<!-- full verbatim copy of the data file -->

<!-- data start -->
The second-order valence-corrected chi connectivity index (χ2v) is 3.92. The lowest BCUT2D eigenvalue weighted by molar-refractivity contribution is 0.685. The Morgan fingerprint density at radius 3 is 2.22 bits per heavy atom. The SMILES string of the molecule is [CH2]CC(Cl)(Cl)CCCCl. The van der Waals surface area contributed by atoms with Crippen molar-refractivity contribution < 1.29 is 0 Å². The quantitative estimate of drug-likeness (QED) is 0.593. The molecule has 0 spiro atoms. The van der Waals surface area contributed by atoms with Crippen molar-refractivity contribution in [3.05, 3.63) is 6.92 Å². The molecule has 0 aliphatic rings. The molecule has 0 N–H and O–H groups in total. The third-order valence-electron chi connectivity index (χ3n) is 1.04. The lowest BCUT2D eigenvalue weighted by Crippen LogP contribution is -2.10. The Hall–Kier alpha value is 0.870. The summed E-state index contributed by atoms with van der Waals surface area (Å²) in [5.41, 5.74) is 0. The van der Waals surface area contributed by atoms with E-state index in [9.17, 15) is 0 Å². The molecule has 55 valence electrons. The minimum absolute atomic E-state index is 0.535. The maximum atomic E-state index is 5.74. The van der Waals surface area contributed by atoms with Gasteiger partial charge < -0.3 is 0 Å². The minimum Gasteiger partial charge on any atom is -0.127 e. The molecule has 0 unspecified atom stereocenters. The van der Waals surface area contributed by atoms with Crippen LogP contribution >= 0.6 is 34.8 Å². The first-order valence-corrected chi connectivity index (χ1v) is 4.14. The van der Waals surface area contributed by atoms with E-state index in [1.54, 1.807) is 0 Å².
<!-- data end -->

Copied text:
The second-order valence-corrected chi connectivity index (χ2v) is 3.92. The lowest BCUT2D eigenvalue weighted by molar-refractivity contribution is 0.685. The Morgan fingerprint density at radius 3 is 2.22 bits per heavy atom. The SMILES string of the molecule is [CH2]CC(Cl)(Cl)CCCCl. The van der Waals surface area contributed by atoms with Crippen molar-refractivity contribution < 1.29 is 0 Å². The quantitative estimate of drug-likeness (QED) is 0.593. The molecule has 0 spiro atoms. The van der Waals surface area contributed by atoms with Crippen molar-refractivity contribution in [3.05, 3.63) is 6.92 Å². The molecule has 0 aliphatic rings. The molecule has 0 N–H and O–H groups in total. The third-order valence-electron chi connectivity index (χ3n) is 1.04. The lowest BCUT2D eigenvalue weighted by Crippen LogP contribution is -2.10. The Hall–Kier alpha value is 0.870. The summed E-state index contributed by atoms with van der Waals surface area (Å²) in [5.41, 5.74) is 0. The van der Waals surface area contributed by atoms with E-state index in [9.17, 15) is 0 Å². The molecule has 55 valence electrons. The minimum absolute atomic E-state index is 0.535. The maximum atomic E-state index is 5.74. The van der Waals surface area contributed by atoms with Gasteiger partial charge < -0.3 is 0 Å². The minimum Gasteiger partial charge on any atom is -0.127 e. The molecule has 0 unspecified atom stereocenters. The van der Waals surface area contributed by atoms with Crippen LogP contribution >= 0.6 is 34.8 Å². The first-order valence-corrected chi connectivity index (χ1v) is 4.14. The van der Waals surface area contributed by atoms with E-state index in [1.54, 1.807) is 0 Å².